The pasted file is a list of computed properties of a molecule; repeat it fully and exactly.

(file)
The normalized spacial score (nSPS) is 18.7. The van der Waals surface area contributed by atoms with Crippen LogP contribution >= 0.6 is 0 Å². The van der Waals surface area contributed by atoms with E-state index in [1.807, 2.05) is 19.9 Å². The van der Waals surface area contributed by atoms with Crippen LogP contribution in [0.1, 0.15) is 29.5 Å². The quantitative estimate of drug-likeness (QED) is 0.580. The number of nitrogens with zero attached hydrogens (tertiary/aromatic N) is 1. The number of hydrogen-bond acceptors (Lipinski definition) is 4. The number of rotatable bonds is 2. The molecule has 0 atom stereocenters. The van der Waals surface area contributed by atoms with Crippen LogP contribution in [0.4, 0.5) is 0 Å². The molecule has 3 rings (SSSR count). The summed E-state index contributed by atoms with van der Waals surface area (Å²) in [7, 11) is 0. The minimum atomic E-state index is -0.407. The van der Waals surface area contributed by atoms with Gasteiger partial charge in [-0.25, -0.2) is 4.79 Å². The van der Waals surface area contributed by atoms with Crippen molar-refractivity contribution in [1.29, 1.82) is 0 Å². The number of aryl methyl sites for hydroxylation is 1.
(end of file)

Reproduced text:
The normalized spacial score (nSPS) is 18.7. The van der Waals surface area contributed by atoms with Crippen LogP contribution >= 0.6 is 0 Å². The van der Waals surface area contributed by atoms with E-state index in [1.807, 2.05) is 19.9 Å². The van der Waals surface area contributed by atoms with Crippen LogP contribution in [0.1, 0.15) is 29.5 Å². The quantitative estimate of drug-likeness (QED) is 0.580. The number of nitrogens with zero attached hydrogens (tertiary/aromatic N) is 1. The number of hydrogen-bond acceptors (Lipinski definition) is 4. The number of rotatable bonds is 2. The molecule has 0 atom stereocenters. The van der Waals surface area contributed by atoms with Crippen LogP contribution in [0.4, 0.5) is 0 Å². The molecule has 3 rings (SSSR count). The summed E-state index contributed by atoms with van der Waals surface area (Å²) in [7, 11) is 0. The minimum atomic E-state index is -0.407. The van der Waals surface area contributed by atoms with Gasteiger partial charge in [-0.25, -0.2) is 4.79 Å². The van der Waals surface area contributed by atoms with Crippen molar-refractivity contribution in [1.29, 1.82) is 0 Å². The number of aryl methyl sites for hydroxylation is 1.